The results are in
Finding your audience, keeping your thoughts close, beating creative block, avoiding perfectionism and beautiful bookmaking.
Toot toot! It's time to board the Draft Mode newsletter train again with me, Iain Broome your enthusiastic host (driver?).
Last month, I asked you to complete a short survey to help me make sure I keep sending you the stuff you actually want to receive. If you haven't responded and want to have your say, the survey is still open right here.
As with previous surveys, I am more than happy to share the results with you. It might help you understand any changes I make or decisions I take over the coming months. Quick spoiler: this newsletter stays essentially the same.
I've published the results and my thoughts and feelings about them in a blog post.
Here's the magic link: Results of the great Draft Mode survey 2021.
That's it! Write (to) you next week.
Links of the week
Every issue I collect and share the best advice, apps and other shenanigans that I find on my internet travels. Find something useful? Subscribe for free.
The Craft of "Kissa by Kissa" — Bookmaking in Japan
Last year, Craig Mod published Kissa by Kissa, a beautiful book of photography and vignettes. He runs a successful membership programme that has given him the freedom to make the book using high-quality materials and craft. I'm a member. I have a copy. And it really is a gorgeous object. This short documentary shows how it was made.
Mod writes about how he approaches the membership stuff here:
- Running a Paid Membership Program (Year one)
- Running a Successful Membership / Subscription Program (Year two)
Can Your Desk Help You Organize Your Thoughts?
I like the look of CJ Chilvers' desk, which also happens to be a whiteboard. There is something about being able to have your thoughts close at hand when you're working – to have them right there in front of you. I use Post it notes and have them all over my shed walls.
How to move past a creative block
I really like the format of David Gane's newsletter – five things on a specific topic each week. In this issue, you can find pieces on writer's block and digging yourself out of a creative rut. It's all good stuff, though I disagree on reading The War of Art, which starts okay before turning into a load of old psychobabble and plenty of hey, just write!
6 Tips for Finding Your Book's Audience
This blog post is by Rick Lite on Ingram Spark. There are some good tips here, like researching who writes in your genre and knowing what kind of cover your readers might expect to see. But there's also a lot that makes me grind my teeth, mostly because I want to believe it's always best to write the book you want to write then worry about marketing when it's ready.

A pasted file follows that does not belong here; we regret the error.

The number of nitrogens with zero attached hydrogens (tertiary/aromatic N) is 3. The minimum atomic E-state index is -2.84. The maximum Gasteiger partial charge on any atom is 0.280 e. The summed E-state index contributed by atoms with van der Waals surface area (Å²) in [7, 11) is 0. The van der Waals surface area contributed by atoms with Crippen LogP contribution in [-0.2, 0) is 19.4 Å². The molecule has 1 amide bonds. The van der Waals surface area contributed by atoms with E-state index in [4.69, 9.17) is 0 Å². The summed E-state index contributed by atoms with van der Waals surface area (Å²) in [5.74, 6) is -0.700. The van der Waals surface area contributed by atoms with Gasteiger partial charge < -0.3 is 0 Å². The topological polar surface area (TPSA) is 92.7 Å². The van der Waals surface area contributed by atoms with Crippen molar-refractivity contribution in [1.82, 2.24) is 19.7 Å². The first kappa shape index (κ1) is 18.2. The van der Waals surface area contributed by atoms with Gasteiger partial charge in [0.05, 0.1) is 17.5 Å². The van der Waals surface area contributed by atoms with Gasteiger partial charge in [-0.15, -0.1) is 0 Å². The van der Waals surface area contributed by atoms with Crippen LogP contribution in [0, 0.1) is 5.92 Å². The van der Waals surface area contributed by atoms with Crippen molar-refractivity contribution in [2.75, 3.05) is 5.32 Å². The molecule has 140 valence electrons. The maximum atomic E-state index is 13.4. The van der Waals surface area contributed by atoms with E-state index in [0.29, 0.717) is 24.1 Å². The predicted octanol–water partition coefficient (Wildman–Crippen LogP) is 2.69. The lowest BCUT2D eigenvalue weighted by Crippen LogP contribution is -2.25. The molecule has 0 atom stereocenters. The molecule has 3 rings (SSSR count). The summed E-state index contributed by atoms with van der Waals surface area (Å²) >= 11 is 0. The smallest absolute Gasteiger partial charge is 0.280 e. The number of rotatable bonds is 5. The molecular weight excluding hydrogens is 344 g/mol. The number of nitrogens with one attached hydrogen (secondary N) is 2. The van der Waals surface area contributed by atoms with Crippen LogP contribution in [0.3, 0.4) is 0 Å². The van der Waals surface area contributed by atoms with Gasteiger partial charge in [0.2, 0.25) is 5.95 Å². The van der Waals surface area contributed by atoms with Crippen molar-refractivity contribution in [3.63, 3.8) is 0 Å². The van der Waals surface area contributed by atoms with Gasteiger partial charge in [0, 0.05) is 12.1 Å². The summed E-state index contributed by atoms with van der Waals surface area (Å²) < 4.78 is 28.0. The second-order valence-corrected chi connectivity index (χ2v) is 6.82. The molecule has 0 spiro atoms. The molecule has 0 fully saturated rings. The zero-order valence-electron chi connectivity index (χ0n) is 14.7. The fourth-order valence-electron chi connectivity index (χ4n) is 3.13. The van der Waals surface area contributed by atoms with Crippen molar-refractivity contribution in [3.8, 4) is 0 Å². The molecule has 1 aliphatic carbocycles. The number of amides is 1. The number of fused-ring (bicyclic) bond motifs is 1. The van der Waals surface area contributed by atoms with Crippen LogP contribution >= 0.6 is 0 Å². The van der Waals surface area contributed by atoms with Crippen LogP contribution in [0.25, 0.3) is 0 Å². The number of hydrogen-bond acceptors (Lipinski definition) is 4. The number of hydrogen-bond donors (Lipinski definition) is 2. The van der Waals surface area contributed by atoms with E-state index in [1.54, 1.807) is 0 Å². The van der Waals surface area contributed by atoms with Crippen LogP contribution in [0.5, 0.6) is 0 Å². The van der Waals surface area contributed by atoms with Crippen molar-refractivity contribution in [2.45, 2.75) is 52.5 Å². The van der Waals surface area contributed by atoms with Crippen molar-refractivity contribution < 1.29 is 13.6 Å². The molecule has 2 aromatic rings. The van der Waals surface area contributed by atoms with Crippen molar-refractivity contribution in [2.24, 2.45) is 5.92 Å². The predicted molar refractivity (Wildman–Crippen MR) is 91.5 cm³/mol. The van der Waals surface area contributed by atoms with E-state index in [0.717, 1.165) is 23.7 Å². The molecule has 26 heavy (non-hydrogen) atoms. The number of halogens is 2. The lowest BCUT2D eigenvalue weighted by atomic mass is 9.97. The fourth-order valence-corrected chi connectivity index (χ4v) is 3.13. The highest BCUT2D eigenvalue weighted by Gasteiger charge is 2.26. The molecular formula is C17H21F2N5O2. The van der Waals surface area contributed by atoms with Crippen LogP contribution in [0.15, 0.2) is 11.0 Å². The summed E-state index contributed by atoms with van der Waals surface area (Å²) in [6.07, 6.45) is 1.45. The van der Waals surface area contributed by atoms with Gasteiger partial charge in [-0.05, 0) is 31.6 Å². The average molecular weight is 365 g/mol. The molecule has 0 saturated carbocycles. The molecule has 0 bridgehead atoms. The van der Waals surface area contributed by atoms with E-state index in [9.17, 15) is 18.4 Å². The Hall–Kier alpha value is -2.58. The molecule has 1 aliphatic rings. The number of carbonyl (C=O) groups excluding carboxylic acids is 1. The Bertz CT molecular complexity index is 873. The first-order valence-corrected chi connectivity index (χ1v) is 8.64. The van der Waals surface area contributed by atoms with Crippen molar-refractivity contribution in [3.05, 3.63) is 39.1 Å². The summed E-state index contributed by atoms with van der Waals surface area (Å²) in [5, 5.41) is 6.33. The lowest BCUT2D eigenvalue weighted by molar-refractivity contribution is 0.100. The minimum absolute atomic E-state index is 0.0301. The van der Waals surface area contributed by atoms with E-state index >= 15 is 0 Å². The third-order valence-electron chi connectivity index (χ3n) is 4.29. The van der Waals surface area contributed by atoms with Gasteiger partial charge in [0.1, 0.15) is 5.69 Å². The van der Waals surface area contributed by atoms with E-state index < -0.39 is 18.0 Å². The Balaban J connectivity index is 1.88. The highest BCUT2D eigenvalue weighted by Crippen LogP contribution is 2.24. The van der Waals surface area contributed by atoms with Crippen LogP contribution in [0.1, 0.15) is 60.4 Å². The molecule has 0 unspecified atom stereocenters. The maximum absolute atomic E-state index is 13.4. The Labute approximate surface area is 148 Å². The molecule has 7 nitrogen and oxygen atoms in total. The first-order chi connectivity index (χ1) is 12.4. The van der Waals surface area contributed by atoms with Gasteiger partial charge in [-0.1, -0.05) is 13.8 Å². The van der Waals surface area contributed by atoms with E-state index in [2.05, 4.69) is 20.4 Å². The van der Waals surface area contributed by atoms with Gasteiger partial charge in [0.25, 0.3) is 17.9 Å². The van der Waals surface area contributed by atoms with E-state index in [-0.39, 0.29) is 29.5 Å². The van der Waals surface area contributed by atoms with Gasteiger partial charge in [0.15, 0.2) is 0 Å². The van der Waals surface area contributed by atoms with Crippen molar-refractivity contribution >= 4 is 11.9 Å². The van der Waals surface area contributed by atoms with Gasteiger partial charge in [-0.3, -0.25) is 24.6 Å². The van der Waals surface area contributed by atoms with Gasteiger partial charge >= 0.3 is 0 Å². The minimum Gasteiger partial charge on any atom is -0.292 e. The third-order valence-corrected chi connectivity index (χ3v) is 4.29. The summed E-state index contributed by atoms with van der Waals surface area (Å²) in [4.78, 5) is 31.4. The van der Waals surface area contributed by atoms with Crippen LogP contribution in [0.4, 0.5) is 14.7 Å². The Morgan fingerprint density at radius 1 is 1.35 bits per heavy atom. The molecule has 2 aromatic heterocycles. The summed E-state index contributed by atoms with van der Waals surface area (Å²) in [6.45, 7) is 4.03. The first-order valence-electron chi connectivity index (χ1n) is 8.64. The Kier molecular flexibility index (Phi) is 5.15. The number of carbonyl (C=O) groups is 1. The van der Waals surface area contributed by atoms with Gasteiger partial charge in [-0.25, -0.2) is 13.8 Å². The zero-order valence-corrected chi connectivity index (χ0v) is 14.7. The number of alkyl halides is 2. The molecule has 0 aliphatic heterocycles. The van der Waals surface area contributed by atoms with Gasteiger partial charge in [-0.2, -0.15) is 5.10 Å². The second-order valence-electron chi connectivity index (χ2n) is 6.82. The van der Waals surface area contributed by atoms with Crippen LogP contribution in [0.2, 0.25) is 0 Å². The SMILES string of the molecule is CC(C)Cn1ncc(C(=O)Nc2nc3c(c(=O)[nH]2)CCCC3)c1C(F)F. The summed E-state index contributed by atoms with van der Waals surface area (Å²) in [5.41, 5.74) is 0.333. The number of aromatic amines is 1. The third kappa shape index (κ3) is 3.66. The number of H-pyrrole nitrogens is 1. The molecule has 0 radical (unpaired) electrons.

A super tip this in the ace newsletter by Nicole Zhu:
In publishing and journalism, the abbreviation “TK,” which (confusingly) stands for “to come,” is used to note material that will be added in later. [...] Since a lot of writer’s block is rooted in the fear of being bad, seeing my screen dotted with TKs helps break me out of that quest for perfectionism. When I see a TK, it feels neutral. The writing isn’t good or bad yet—it just needs more work.
Struggle to move on when you know something isn't quite right with your writing? Then try this simple solution! I'm going to give it a go myself.
TweetPik – take perfect Twitter Screenshots
You may have noticed that since I switched to Ghost, my Tweets of the week don't display well in the emails, even though they look great on the web version. One solution is to use a tool like TweetPik which quickly takes a screenshot of a tweet. There is also Poet.so too, which does a similar job but with fewer features.
How might you use this yourself? You could display tweets where people have said nice things about your book, podcast, newsletter, or whatever. TweetPik even allows you to create a 'Twitter wall' of testimonials or, as they say, social proof. Imagine that!
Tweets of the week
Tweets are but smashed tiles fallen from the walls of the world's stinkiest toilet block. But some of them are quite good. You can follow @iainbroome and @DraftModeHQ on Twitter.
Draft Mode is a weekly newsletter by Iain Broome, author of the novel, A is for Angelica. Join 1250+ subscribers and start receiving the tools and tips that help you improve, publish and promote your writing. Subscribe for free.
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